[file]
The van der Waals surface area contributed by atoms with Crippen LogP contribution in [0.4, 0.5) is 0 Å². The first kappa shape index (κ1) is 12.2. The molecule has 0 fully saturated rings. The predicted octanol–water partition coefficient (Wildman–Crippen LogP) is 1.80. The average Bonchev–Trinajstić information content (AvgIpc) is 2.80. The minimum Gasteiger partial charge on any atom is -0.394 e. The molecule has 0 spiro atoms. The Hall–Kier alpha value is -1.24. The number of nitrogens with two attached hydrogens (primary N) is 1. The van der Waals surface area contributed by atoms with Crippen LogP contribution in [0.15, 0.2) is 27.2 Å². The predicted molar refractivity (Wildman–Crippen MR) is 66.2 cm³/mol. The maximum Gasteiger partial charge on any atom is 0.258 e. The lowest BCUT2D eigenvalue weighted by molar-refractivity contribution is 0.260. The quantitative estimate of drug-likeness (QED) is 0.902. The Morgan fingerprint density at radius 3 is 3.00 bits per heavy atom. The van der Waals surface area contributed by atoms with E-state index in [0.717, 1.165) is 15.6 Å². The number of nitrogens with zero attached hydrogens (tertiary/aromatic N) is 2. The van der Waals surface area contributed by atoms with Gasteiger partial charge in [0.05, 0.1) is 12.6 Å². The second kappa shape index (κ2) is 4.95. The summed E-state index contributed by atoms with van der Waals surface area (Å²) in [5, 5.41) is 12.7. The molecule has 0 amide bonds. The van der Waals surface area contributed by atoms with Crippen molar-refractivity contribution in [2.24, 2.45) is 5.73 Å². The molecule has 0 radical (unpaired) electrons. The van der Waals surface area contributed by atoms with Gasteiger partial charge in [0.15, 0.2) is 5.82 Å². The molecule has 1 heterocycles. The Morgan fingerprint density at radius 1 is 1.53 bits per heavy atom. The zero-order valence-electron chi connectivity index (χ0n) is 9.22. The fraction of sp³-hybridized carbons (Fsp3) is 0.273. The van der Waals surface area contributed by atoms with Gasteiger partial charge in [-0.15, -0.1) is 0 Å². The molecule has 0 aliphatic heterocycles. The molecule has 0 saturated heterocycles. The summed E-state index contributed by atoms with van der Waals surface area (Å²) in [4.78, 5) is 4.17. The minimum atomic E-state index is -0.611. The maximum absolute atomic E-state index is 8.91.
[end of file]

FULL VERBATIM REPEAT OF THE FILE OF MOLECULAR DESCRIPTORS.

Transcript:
The van der Waals surface area contributed by atoms with Crippen LogP contribution in [0.4, 0.5) is 0 Å². The first kappa shape index (κ1) is 12.2. The molecule has 0 fully saturated rings. The predicted octanol–water partition coefficient (Wildman–Crippen LogP) is 1.80. The average Bonchev–Trinajstić information content (AvgIpc) is 2.80. The minimum Gasteiger partial charge on any atom is -0.394 e. The molecule has 0 spiro atoms. The Hall–Kier alpha value is -1.24. The number of nitrogens with two attached hydrogens (primary N) is 1. The van der Waals surface area contributed by atoms with Crippen LogP contribution in [0.15, 0.2) is 27.2 Å². The predicted molar refractivity (Wildman–Crippen MR) is 66.2 cm³/mol. The maximum Gasteiger partial charge on any atom is 0.258 e. The lowest BCUT2D eigenvalue weighted by molar-refractivity contribution is 0.260. The quantitative estimate of drug-likeness (QED) is 0.902. The Morgan fingerprint density at radius 3 is 3.00 bits per heavy atom. The van der Waals surface area contributed by atoms with E-state index in [0.717, 1.165) is 15.6 Å². The number of nitrogens with zero attached hydrogens (tertiary/aromatic N) is 2. The van der Waals surface area contributed by atoms with Gasteiger partial charge in [0.05, 0.1) is 12.6 Å². The second kappa shape index (κ2) is 4.95. The summed E-state index contributed by atoms with van der Waals surface area (Å²) in [5, 5.41) is 12.7. The molecule has 0 amide bonds. The van der Waals surface area contributed by atoms with Crippen molar-refractivity contribution in [2.24, 2.45) is 5.73 Å². The molecule has 0 radical (unpaired) electrons. The van der Waals surface area contributed by atoms with Gasteiger partial charge in [0.15, 0.2) is 5.82 Å². The molecule has 1 heterocycles. The Morgan fingerprint density at radius 1 is 1.53 bits per heavy atom. The zero-order valence-electron chi connectivity index (χ0n) is 9.22. The fraction of sp³-hybridized carbons (Fsp3) is 0.273. The van der Waals surface area contributed by atoms with Gasteiger partial charge in [-0.15, -0.1) is 0 Å². The molecule has 0 aliphatic heterocycles. The molecule has 0 saturated heterocycles. The summed E-state index contributed by atoms with van der Waals surface area (Å²) in [4.78, 5) is 4.17. The minimum atomic E-state index is -0.611. The maximum absolute atomic E-state index is 8.91.